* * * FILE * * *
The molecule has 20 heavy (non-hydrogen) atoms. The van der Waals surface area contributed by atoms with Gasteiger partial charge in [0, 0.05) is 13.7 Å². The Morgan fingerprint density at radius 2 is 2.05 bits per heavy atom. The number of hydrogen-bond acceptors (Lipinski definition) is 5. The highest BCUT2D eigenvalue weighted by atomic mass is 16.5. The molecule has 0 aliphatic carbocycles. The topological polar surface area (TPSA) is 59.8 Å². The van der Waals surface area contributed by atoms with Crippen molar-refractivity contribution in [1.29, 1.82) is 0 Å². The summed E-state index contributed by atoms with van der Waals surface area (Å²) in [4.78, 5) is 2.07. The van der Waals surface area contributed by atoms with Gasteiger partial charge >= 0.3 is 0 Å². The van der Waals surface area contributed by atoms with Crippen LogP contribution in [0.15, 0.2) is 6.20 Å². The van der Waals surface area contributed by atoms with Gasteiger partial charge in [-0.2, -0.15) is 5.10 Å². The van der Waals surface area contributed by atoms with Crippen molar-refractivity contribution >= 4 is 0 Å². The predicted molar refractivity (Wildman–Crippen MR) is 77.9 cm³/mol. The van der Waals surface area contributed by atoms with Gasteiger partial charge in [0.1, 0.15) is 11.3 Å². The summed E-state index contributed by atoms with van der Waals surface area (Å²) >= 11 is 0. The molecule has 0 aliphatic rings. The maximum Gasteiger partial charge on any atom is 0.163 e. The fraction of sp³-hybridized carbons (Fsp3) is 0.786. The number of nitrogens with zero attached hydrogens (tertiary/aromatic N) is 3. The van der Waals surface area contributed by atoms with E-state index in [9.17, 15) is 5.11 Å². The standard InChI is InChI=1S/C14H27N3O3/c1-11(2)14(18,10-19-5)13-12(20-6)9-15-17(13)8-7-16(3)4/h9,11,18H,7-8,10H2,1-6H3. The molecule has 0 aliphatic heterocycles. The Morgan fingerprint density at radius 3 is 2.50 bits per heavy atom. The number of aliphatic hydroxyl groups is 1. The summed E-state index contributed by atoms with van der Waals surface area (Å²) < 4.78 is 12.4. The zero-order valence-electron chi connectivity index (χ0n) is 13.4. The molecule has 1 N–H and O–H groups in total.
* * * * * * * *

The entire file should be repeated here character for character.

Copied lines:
The molecule has 20 heavy (non-hydrogen) atoms. The van der Waals surface area contributed by atoms with Gasteiger partial charge in [0, 0.05) is 13.7 Å². The Morgan fingerprint density at radius 2 is 2.05 bits per heavy atom. The number of hydrogen-bond acceptors (Lipinski definition) is 5. The highest BCUT2D eigenvalue weighted by atomic mass is 16.5. The molecule has 0 aliphatic carbocycles. The topological polar surface area (TPSA) is 59.8 Å². The van der Waals surface area contributed by atoms with Crippen molar-refractivity contribution in [1.29, 1.82) is 0 Å². The summed E-state index contributed by atoms with van der Waals surface area (Å²) in [4.78, 5) is 2.07. The van der Waals surface area contributed by atoms with Gasteiger partial charge >= 0.3 is 0 Å². The van der Waals surface area contributed by atoms with Crippen LogP contribution in [0.15, 0.2) is 6.20 Å². The van der Waals surface area contributed by atoms with Gasteiger partial charge in [-0.2, -0.15) is 5.10 Å². The van der Waals surface area contributed by atoms with Crippen molar-refractivity contribution >= 4 is 0 Å². The predicted molar refractivity (Wildman–Crippen MR) is 77.9 cm³/mol. The van der Waals surface area contributed by atoms with Gasteiger partial charge in [0.1, 0.15) is 11.3 Å². The summed E-state index contributed by atoms with van der Waals surface area (Å²) >= 11 is 0. The molecule has 0 aliphatic rings. The maximum Gasteiger partial charge on any atom is 0.163 e. The fraction of sp³-hybridized carbons (Fsp3) is 0.786. The number of nitrogens with zero attached hydrogens (tertiary/aromatic N) is 3. The van der Waals surface area contributed by atoms with E-state index in [9.17, 15) is 5.11 Å². The standard InChI is InChI=1S/C14H27N3O3/c1-11(2)14(18,10-19-5)13-12(20-6)9-15-17(13)8-7-16(3)4/h9,11,18H,7-8,10H2,1-6H3. The molecule has 0 aliphatic heterocycles. The Morgan fingerprint density at radius 3 is 2.50 bits per heavy atom. The number of aliphatic hydroxyl groups is 1. The summed E-state index contributed by atoms with van der Waals surface area (Å²) < 4.78 is 12.4. The zero-order valence-electron chi connectivity index (χ0n) is 13.4. The molecule has 1 N–H and O–H groups in total.